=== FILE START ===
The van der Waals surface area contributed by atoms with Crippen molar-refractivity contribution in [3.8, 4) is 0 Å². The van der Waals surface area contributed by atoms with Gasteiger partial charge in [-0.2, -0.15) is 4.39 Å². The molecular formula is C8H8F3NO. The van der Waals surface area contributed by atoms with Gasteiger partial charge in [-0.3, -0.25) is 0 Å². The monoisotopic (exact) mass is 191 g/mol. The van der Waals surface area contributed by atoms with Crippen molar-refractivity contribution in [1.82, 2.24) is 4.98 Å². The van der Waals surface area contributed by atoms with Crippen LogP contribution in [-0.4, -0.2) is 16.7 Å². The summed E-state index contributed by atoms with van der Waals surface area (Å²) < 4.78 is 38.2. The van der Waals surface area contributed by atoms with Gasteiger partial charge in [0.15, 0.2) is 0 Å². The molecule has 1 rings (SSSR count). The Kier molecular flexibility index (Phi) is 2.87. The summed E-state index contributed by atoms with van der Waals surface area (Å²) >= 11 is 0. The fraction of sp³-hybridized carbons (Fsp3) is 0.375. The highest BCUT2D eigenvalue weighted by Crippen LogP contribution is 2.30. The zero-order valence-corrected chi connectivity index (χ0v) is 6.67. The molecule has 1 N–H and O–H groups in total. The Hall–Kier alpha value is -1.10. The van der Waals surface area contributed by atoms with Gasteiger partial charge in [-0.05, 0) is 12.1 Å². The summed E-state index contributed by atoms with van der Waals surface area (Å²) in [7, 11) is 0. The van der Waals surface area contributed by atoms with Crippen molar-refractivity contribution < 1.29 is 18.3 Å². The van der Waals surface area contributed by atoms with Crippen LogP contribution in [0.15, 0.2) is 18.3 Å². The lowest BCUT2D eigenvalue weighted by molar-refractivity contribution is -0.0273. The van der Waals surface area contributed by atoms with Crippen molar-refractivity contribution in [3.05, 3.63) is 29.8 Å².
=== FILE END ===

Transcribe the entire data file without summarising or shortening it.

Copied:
The van der Waals surface area contributed by atoms with Crippen molar-refractivity contribution in [3.8, 4) is 0 Å². The van der Waals surface area contributed by atoms with Gasteiger partial charge in [-0.2, -0.15) is 4.39 Å². The molecular formula is C8H8F3NO. The van der Waals surface area contributed by atoms with Gasteiger partial charge in [-0.3, -0.25) is 0 Å². The monoisotopic (exact) mass is 191 g/mol. The van der Waals surface area contributed by atoms with Crippen molar-refractivity contribution in [1.82, 2.24) is 4.98 Å². The van der Waals surface area contributed by atoms with Crippen LogP contribution in [-0.4, -0.2) is 16.7 Å². The summed E-state index contributed by atoms with van der Waals surface area (Å²) < 4.78 is 38.2. The van der Waals surface area contributed by atoms with Gasteiger partial charge in [0.15, 0.2) is 0 Å². The molecule has 1 rings (SSSR count). The Kier molecular flexibility index (Phi) is 2.87. The summed E-state index contributed by atoms with van der Waals surface area (Å²) >= 11 is 0. The fraction of sp³-hybridized carbons (Fsp3) is 0.375. The highest BCUT2D eigenvalue weighted by Crippen LogP contribution is 2.30. The zero-order valence-corrected chi connectivity index (χ0v) is 6.67. The molecule has 1 N–H and O–H groups in total. The Hall–Kier alpha value is -1.10. The van der Waals surface area contributed by atoms with Gasteiger partial charge in [-0.05, 0) is 12.1 Å². The summed E-state index contributed by atoms with van der Waals surface area (Å²) in [7, 11) is 0. The van der Waals surface area contributed by atoms with Crippen molar-refractivity contribution < 1.29 is 18.3 Å². The van der Waals surface area contributed by atoms with Crippen LogP contribution in [0.15, 0.2) is 18.3 Å². The lowest BCUT2D eigenvalue weighted by molar-refractivity contribution is -0.0273. The van der Waals surface area contributed by atoms with Crippen molar-refractivity contribution in [3.05, 3.63) is 29.8 Å².